The Son of God is very and eternal God (e.g., John 1:1; 20:28; Rom. 9:5). He is God from all eternity. He is one substance and equal with (Phil. 2:6; John 5:18) God the Father and the Holy Spirit (see Chapter 2). He made the world (John 1:3) and furthermore, He upholdeth and governeth all things he hath made (Heb. 1:3). He does not only create, but also preserve all that He has made and lead them to their predetermined end. This eternal and blessed God, when the fullness of time was come (Gal. 4:4), took upon Him man’s nature (Phil. 2:6-7; Heb. 2:14; 4:15). This is the miracle and wonder of the Incarnation. He truly became man and was not half man and half God. He took human nature with all the essential properties and common infirmities thereof, except for sin (Heb. 4:15), for that is not an essential property of human nature (Heb. 2:14). Sin is a distortion of human nature as it was created by God. He took upon Himself all things which make humans human and including our limitations. These things were perfectly present in the Lord Jesus Who is God and man.
The Lord Jesus in His nature was conceived by the Holy Spirit in the womb of the Virgin Mary (Luke 1:35). His human life had a beginning in time 2000 years ago. But His divine nature is without beginning. Furthermore, His conception was not a human work, but a divine miracle by the Holy Spirit. He was not born by “ordinary generation” (chapter 6:3). In this way, the promise of the Protoevangelium was fulfilled in the birth of the seed of the woman (Gen. 3:15). He was from Judah (Gen. 49:10), of the seed of Abraham (Gen. 12:3; 22:18; Gal. 3:16) and David (2Sam. 7:12-16; Rom. 1:3), as the Scriptures promised and taught. His divine nature, as well as His human nature, is perfect. They are distinct and inseparably joined together in one person. Jesus does not have a divine person and a human person. Rather, He is one person with two distinct natures. Then the Confession goes on to explain what this joining of the two distinct natures is not. It is not the conversion of one nature to something else. It is not the composition (adding, combining) of two natures into one, thus creating something new. Nor is it the confusion (fusing, mixing) of the natures. The Lord Jesus is one person Who is very God and very man. He is truly God and truly man. Nonetheless, there is but one Christ. There is not a human Christ and a divine Christ. There is only one Christ Who is both divine and human. Therefore, He is the only mediator between God and man (1 Tim. 2:5), being able to represent both parties.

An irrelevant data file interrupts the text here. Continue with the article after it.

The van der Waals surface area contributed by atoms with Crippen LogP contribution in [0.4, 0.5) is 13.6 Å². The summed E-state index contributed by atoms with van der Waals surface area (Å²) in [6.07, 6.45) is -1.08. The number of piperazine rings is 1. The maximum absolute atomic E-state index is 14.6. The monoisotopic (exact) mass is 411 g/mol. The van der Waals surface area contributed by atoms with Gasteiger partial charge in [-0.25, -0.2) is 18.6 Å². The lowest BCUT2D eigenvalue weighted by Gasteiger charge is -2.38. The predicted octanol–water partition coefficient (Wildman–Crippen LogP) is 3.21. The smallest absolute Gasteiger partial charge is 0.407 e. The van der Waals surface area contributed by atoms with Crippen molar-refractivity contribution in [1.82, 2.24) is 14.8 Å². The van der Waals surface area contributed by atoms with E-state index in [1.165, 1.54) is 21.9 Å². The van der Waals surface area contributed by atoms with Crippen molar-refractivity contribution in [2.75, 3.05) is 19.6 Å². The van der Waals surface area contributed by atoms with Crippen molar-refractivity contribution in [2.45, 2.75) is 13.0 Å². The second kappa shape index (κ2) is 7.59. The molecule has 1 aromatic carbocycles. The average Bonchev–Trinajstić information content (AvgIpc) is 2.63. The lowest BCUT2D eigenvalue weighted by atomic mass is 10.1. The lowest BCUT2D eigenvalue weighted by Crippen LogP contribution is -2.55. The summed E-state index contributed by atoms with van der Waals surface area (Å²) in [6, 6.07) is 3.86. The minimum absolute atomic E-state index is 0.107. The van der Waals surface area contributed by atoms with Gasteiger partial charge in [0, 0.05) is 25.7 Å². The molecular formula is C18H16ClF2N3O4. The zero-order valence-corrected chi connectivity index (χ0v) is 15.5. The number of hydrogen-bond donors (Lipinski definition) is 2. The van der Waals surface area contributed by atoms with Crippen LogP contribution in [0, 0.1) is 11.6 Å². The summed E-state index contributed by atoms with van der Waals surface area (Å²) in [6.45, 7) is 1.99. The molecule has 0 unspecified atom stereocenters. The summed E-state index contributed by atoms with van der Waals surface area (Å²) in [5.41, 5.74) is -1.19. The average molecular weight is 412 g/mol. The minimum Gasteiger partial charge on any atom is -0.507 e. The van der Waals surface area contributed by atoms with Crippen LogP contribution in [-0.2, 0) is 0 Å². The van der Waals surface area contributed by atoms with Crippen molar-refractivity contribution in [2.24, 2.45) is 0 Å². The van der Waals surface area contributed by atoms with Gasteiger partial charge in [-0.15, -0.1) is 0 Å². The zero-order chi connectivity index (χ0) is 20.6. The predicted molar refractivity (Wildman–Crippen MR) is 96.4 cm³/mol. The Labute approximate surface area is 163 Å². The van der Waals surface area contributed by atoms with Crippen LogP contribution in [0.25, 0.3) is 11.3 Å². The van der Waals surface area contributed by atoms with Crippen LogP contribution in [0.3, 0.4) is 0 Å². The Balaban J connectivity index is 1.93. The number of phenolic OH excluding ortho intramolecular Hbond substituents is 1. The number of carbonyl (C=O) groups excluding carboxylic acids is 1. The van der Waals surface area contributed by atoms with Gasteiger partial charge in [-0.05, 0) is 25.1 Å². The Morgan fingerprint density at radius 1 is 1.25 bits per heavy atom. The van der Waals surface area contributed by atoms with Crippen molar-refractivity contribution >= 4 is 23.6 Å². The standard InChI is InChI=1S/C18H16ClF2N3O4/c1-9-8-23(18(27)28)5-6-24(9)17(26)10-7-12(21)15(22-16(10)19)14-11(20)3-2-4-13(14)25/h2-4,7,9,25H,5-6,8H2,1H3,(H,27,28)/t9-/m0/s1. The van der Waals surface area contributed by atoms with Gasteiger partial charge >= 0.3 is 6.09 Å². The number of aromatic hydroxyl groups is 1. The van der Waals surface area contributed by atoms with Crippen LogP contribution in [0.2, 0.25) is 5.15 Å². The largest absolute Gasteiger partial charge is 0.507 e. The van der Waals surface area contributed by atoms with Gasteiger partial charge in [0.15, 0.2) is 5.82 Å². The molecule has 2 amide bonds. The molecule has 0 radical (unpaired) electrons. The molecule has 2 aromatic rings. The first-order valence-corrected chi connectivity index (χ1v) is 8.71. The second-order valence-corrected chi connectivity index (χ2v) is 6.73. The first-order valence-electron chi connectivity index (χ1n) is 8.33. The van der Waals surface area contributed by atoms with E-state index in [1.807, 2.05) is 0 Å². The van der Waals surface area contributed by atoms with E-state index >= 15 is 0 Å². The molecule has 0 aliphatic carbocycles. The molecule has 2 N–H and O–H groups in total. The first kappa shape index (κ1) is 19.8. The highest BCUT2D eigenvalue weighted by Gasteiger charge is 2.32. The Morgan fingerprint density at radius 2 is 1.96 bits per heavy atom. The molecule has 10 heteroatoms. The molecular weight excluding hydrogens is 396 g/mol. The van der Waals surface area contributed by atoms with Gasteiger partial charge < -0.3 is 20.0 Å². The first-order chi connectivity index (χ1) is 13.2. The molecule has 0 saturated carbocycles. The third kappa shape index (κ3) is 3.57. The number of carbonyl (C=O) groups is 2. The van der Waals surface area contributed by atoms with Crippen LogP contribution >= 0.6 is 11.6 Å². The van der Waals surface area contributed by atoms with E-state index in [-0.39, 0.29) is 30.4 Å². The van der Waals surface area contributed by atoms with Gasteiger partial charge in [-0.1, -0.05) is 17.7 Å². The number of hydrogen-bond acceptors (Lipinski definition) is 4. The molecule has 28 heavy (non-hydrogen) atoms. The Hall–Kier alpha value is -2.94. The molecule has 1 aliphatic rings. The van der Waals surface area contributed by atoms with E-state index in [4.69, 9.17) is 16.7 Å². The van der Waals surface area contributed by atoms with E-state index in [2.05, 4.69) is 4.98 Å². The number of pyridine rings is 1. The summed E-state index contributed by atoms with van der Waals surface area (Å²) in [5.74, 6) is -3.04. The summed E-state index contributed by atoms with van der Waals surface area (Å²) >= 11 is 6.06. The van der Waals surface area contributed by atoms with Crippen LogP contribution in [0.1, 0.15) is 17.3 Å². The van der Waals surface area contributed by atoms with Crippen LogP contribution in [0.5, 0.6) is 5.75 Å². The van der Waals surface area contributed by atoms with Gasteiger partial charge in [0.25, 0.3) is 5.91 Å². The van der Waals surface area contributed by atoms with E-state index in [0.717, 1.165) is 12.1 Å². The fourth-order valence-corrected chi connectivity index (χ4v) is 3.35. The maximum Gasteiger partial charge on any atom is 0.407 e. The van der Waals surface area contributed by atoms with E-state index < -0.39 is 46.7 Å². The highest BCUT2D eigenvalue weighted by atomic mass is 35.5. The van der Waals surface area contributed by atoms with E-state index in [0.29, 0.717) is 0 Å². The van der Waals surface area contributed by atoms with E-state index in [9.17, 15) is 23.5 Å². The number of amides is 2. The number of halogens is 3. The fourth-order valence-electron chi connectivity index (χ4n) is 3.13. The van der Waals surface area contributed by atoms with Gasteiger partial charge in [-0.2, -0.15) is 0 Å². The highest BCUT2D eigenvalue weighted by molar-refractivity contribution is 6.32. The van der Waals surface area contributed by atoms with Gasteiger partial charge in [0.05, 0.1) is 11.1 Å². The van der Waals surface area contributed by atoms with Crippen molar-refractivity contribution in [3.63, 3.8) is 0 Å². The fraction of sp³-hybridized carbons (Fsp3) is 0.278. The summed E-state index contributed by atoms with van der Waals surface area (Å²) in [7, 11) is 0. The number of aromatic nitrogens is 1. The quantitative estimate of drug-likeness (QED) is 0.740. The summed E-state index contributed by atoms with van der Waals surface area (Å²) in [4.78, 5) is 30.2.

The Son of God, Eternal God
The Son of God is God from all eternity, in and of Himself. His deity is not derived or dependent upon the Father or the Spirit. Each Person of the blessed Trinity is divine in and of Himself. The Son has been God forever, see for example John 1:1, 14; 17:5; Isaiah 9:6. See also our discussion of the Trinity in Chapter 2 of the Confession.
The Brightness of the Father’s glory
The Lord Jesus is the physical representation of God. Truly, to see Him was the same as to see God the Father (John 14:9-10). He is described as the One Who has “exegeted” the Father to us (John 1:18). Hebrews 1:3 describes Him as the “radiance o...